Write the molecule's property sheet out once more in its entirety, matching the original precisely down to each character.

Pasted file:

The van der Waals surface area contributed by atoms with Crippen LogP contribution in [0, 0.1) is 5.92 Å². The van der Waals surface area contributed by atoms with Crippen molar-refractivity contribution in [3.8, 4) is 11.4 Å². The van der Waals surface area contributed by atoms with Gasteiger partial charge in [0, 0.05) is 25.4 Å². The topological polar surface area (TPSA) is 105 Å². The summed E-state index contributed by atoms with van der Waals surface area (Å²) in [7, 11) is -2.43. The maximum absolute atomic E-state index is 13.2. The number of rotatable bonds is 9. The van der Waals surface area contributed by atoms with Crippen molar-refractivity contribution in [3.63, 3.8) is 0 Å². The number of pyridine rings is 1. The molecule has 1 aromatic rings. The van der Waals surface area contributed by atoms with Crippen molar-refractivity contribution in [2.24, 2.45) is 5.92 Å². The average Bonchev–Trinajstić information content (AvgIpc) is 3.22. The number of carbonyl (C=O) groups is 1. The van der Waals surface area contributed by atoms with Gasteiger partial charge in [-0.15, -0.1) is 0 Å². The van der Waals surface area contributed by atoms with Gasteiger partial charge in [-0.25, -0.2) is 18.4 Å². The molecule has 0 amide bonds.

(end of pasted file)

The van der Waals surface area contributed by atoms with Crippen LogP contribution in [0, 0.1) is 5.92 Å². The van der Waals surface area contributed by atoms with Crippen molar-refractivity contribution in [3.8, 4) is 11.4 Å². The van der Waals surface area contributed by atoms with Gasteiger partial charge in [0, 0.05) is 25.4 Å². The topological polar surface area (TPSA) is 105 Å². The summed E-state index contributed by atoms with van der Waals surface area (Å²) in [7, 11) is -2.43. The maximum absolute atomic E-state index is 13.2. The number of rotatable bonds is 9. The van der Waals surface area contributed by atoms with Crippen molar-refractivity contribution in [3.63, 3.8) is 0 Å². The number of pyridine rings is 1. The molecule has 1 aromatic rings. The van der Waals surface area contributed by atoms with Crippen molar-refractivity contribution in [2.24, 2.45) is 5.92 Å². The average Bonchev–Trinajstić information content (AvgIpc) is 3.22. The number of carbonyl (C=O) groups is 1. The van der Waals surface area contributed by atoms with Gasteiger partial charge in [-0.15, -0.1) is 0 Å². The van der Waals surface area contributed by atoms with Gasteiger partial charge in [-0.25, -0.2) is 18.4 Å². The molecule has 0 amide bonds.